Would y’all be surprised to learn that Texas is the number ONE horse state in the U.S.?
We’ve got over 1 million horses within our borders, and the primary breeding and ranching areas are in Denton County, north of Fort Worth almost to the Oklahoma border. The area is a national equine breeding and training area with over 300 large farms and ranches. Best known for the Quarter Horse, the area also turns out superior Thoroughbreds, Paints, Arabians, Appaloosas and more. Many disciplines are practiced here, including cutting, halter, roping, western pleasure, dressage and reining.
Until recently, this gem of Texas landscape was unknown to most people, but growing awareness of the area’s beauty, educational value and pure Western American heritage is making a visit to North Texas Horse Country a must-do for many travelers. And now that springtime is here, you’re bound to see a few newborn foals.
There are two great ways to experience Horse Country.
Self-Guided Driving Tour – I’m a guy who likes to get behind the wheel and hit the road, so my first time through Horse Country, I opted for the driving tour. I like the idea of deciding my own agenda, visiting the ranches that interested me and making spontaneous stops at my own whim. Maps are available online (for printed maps, stop by the Denton Convention & Visitor’s Bureau) showing the ranches along the way. Ranch owners try to accommodate visitors and ask for a “heads up” phone call if you’re planning on stopping by. However, these are real, working ranches and sometimes the owners are unable to take time to entertain guests. For example, one ranch I stopped at was experiencing a medical emergency with one of their prized stallions. The owners, ranch hands and several veterinarians were understandably more concerned with the horse than with showing me around. They apologized and invited me back another time. Other facilities did have some spare time for me and I enjoyed watching the ranchers and horses at work.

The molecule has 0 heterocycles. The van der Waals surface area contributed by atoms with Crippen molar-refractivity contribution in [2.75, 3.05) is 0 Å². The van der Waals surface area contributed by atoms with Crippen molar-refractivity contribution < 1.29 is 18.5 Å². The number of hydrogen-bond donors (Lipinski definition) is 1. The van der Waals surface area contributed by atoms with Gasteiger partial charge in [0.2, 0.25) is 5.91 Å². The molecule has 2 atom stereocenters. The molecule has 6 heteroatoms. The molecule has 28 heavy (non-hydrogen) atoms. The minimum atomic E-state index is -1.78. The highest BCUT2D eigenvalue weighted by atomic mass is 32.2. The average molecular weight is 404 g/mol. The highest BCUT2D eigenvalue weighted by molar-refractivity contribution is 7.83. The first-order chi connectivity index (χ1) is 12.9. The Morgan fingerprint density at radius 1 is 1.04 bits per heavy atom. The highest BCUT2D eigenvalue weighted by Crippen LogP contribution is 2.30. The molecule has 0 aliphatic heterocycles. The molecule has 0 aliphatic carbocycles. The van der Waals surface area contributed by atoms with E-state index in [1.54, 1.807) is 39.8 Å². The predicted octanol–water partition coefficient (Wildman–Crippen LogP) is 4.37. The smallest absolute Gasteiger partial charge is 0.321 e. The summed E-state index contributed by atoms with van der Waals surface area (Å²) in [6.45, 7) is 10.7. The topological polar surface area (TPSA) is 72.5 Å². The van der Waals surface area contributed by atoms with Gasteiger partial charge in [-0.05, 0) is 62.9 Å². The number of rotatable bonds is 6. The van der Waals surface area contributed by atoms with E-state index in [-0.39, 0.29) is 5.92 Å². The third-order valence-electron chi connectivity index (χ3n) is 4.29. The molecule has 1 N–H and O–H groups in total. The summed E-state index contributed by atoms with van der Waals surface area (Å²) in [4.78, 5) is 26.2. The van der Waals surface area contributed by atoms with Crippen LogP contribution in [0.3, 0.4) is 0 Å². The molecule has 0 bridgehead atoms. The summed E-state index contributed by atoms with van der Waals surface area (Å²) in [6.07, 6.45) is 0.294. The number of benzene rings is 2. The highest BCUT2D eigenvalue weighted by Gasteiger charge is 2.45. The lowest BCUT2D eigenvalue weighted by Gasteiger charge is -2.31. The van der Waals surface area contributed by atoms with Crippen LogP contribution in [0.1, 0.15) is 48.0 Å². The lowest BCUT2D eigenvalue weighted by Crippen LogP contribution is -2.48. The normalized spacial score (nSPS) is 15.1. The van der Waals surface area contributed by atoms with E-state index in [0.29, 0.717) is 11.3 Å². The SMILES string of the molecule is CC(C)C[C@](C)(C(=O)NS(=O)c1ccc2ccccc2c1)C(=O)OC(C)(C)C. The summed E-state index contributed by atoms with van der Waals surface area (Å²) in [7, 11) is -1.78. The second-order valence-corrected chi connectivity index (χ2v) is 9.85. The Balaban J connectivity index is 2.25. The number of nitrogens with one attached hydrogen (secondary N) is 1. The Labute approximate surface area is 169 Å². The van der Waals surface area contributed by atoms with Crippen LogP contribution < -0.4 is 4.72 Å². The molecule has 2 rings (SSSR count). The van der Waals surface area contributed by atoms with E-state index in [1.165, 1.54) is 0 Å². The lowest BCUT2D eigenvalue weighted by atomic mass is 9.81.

Guided Tours – The following year, I opted for the guided tour. We met in Denton and settled onto a comfortable bus. A really knowledgeable guide made the trip both educational and entertaining as we visited 3 different ranches, all of which were expecting us and had made time to show us their horses, demonstrate the work they do and divulged the inner workings of the ranch. Midway through, a nice “cowboy lunch” was served and I got to chat with folks from all over the U.S. All this for $40! It was definitely worth it. Reserve your spot through the Denton Convention & Visitor’s Bureau.
If you’re traveling in and around the Denton area and want to experience the history and heritage of the American West, be sure to include North Texas Horse Country on your agenda.